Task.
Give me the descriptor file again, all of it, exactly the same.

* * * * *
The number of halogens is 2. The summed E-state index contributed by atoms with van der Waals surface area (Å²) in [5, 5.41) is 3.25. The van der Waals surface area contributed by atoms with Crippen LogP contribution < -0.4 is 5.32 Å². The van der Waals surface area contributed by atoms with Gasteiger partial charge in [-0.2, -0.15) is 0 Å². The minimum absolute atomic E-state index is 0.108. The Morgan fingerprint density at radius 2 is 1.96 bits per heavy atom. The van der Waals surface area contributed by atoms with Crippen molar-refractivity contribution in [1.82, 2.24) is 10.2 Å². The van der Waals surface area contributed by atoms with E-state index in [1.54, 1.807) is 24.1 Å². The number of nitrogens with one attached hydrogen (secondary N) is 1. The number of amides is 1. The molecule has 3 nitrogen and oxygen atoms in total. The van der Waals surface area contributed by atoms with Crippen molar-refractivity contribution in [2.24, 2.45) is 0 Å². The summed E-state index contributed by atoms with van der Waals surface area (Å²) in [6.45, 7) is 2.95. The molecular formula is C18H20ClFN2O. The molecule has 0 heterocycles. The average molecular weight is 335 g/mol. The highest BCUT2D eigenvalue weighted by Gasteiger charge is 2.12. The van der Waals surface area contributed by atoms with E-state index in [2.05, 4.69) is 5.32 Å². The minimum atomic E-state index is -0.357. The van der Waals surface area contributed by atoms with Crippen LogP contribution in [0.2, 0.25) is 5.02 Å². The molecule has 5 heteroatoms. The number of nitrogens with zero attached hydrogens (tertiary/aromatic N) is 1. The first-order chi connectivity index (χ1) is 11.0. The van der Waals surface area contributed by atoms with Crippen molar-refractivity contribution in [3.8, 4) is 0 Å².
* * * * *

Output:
The number of halogens is 2. The summed E-state index contributed by atoms with van der Waals surface area (Å²) in [5, 5.41) is 3.25. The van der Waals surface area contributed by atoms with Crippen LogP contribution < -0.4 is 5.32 Å². The van der Waals surface area contributed by atoms with Gasteiger partial charge in [-0.2, -0.15) is 0 Å². The minimum absolute atomic E-state index is 0.108. The Morgan fingerprint density at radius 2 is 1.96 bits per heavy atom. The van der Waals surface area contributed by atoms with Crippen molar-refractivity contribution in [1.82, 2.24) is 10.2 Å². The van der Waals surface area contributed by atoms with E-state index in [1.54, 1.807) is 24.1 Å². The number of nitrogens with one attached hydrogen (secondary N) is 1. The number of amides is 1. The molecule has 3 nitrogen and oxygen atoms in total. The van der Waals surface area contributed by atoms with Crippen molar-refractivity contribution in [2.24, 2.45) is 0 Å². The summed E-state index contributed by atoms with van der Waals surface area (Å²) in [6.45, 7) is 2.95. The molecular formula is C18H20ClFN2O. The molecule has 0 heterocycles. The average molecular weight is 335 g/mol. The highest BCUT2D eigenvalue weighted by Gasteiger charge is 2.12. The van der Waals surface area contributed by atoms with E-state index in [2.05, 4.69) is 5.32 Å². The minimum atomic E-state index is -0.357. The van der Waals surface area contributed by atoms with Crippen LogP contribution in [0.2, 0.25) is 5.02 Å². The molecule has 5 heteroatoms. The number of nitrogens with zero attached hydrogens (tertiary/aromatic N) is 1. The first-order chi connectivity index (χ1) is 11.0. The van der Waals surface area contributed by atoms with Crippen molar-refractivity contribution in [3.8, 4) is 0 Å².